The Gwangju Student Independence Movement, which spread throughout the whole country from Gwangju on November 3rd, 1929, is the national landmark movement to speak out against Japanese imperialism. This movement was not just an accidental occurrence because of conflict between Korean students and Japanese students who were commuting from Gwangju to Naju. This was a landmark event which expressed the ability of student movements to free the country from the colonial rule.
The Gwangju Student Independence Movement began with anti-Japan demonstrations in Gwangju, but it developed into demonstrations and students strikes throughout the whole country. From 194 schools, approximately 54,000 students (more than half the number of students in Korea at that time) sacrificed themselves for the independence of their country and people. The Gwangju Student Independence Movement spread all over the country and into foreign countries as well. The demonstations and support which encouraged the Gwangju Student Independence Movement came from Gando and Jilin in Manchuria, Shanghai, and Beijing in China and even Japan.
In addition, despite strong pressure from the Japanese imperialists, the second Students Independence Movement occured when Gwangju high school students held a protest in May, 1943. Students with a sense of patriotism and justice developed the Gwangju Student Independence Movement for the independence of their country and people from Japanese colonial rule.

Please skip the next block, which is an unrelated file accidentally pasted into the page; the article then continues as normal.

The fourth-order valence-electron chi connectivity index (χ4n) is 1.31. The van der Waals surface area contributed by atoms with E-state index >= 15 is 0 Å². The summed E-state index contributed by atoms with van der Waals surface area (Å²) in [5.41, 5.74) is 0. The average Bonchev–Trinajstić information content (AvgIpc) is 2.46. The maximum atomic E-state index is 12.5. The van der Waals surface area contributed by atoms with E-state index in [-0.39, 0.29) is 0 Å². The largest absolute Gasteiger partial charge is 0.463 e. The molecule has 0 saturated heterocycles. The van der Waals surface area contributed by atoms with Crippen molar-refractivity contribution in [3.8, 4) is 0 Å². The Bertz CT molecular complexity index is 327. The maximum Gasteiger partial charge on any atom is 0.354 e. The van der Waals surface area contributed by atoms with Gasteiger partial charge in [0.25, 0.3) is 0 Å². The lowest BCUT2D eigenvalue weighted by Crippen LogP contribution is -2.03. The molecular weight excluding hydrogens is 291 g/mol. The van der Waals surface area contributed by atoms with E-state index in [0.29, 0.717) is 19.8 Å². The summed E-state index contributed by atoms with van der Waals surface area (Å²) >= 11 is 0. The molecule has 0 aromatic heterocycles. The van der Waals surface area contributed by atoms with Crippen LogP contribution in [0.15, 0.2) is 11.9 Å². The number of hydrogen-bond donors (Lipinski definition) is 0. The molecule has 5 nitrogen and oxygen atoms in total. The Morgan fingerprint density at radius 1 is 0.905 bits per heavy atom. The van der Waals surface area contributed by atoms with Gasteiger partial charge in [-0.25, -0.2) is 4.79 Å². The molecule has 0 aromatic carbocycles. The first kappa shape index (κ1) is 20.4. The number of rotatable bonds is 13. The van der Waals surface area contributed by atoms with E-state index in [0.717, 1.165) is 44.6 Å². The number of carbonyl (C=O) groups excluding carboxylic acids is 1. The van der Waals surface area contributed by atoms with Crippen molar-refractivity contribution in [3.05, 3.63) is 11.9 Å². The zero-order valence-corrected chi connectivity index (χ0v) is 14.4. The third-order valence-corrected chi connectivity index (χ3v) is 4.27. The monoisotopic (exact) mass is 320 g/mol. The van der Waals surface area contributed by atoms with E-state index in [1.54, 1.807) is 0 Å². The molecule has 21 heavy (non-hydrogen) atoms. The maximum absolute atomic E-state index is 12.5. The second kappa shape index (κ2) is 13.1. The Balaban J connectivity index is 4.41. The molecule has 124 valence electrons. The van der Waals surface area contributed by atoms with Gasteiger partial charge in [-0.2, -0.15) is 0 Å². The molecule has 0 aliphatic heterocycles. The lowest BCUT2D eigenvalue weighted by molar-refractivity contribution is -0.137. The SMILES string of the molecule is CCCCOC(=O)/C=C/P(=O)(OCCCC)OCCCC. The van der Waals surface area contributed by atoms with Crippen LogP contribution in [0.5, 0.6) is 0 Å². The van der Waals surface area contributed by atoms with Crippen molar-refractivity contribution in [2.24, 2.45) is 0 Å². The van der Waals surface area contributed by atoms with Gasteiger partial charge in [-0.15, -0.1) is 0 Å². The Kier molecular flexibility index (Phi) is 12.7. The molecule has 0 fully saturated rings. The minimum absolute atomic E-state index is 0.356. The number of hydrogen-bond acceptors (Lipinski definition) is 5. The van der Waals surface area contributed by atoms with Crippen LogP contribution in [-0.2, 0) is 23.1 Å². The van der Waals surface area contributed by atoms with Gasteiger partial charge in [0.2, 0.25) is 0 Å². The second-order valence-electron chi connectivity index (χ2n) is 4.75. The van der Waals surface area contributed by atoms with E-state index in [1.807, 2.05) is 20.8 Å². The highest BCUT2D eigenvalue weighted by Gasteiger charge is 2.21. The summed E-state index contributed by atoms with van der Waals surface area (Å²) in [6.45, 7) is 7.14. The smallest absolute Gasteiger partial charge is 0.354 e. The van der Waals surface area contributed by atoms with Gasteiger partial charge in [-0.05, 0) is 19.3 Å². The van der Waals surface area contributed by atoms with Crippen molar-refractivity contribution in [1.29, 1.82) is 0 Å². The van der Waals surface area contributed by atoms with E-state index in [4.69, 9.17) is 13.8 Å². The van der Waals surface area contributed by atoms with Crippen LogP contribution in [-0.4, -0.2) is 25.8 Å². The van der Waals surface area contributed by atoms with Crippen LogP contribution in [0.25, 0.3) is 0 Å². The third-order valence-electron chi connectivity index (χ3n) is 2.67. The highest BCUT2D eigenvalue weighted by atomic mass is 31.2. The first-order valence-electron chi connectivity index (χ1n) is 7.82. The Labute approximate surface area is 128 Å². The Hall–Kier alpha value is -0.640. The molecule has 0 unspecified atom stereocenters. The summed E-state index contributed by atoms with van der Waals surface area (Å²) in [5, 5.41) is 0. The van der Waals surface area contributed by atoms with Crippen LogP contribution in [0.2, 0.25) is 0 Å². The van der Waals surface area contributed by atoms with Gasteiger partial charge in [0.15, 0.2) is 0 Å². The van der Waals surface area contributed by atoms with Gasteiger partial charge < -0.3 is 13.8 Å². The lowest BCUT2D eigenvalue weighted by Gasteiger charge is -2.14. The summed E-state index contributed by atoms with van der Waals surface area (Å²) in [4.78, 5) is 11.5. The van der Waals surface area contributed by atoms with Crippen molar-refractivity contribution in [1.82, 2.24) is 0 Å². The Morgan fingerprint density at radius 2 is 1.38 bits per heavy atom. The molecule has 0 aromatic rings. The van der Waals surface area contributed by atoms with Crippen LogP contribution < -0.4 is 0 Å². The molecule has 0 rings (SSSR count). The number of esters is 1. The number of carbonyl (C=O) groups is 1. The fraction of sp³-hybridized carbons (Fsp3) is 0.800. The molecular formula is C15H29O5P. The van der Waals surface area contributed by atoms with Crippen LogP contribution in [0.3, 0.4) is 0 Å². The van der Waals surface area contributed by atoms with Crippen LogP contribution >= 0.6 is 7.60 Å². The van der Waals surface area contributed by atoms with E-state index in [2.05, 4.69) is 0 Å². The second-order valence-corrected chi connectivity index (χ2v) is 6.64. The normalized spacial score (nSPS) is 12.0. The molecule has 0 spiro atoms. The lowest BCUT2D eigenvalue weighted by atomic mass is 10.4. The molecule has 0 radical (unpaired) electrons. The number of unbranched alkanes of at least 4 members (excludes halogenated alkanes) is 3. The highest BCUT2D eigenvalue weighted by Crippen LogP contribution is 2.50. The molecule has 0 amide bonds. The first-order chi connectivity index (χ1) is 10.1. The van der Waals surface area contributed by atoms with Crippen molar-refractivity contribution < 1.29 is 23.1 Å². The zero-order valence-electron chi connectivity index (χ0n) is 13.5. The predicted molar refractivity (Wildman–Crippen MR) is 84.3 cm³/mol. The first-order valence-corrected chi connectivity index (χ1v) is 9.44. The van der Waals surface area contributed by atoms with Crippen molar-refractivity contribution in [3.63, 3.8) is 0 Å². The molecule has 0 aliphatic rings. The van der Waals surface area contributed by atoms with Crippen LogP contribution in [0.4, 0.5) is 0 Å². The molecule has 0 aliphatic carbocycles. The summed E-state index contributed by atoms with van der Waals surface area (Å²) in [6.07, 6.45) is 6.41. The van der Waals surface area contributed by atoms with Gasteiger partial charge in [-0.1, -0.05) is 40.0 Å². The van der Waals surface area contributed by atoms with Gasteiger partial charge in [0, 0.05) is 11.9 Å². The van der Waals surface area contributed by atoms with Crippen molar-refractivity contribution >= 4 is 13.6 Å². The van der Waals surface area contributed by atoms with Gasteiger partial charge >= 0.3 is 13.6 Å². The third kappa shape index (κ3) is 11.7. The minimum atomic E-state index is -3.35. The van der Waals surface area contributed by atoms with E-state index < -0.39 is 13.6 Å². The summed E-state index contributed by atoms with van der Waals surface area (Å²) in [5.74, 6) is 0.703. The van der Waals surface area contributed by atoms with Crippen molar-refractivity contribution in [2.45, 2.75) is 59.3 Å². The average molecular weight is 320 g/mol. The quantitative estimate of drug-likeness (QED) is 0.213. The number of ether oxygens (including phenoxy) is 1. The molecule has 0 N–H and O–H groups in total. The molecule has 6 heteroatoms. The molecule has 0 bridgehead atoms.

In 1953, the government designated the third of November, on which day the Gwangju Student Independence Movement took place, as a national memorial day for the students. June 10th of the following year (1954), a 10.9 meter high student tower, symbolizing the Gwangju Student Independence Movement, was built on the grounds of Gwangju Seo Middle School and Gwangju Jeil High School. Upon it is engraved the words, “We are hot-blooded students. Only the right way is our life.” The Students’ Day was abolished in 1973, however, under the Despotic Reform Government, in an attempt to stop students’ uprising for democracy and against dictatorship. The Students’ Day was later revived in 1984 as a regional event hosted by the Ministry of Education when the Despotic Reform Government ended in 1984.
In 1967, the Gwangju Student Independence Movement Memorial Hall was opened.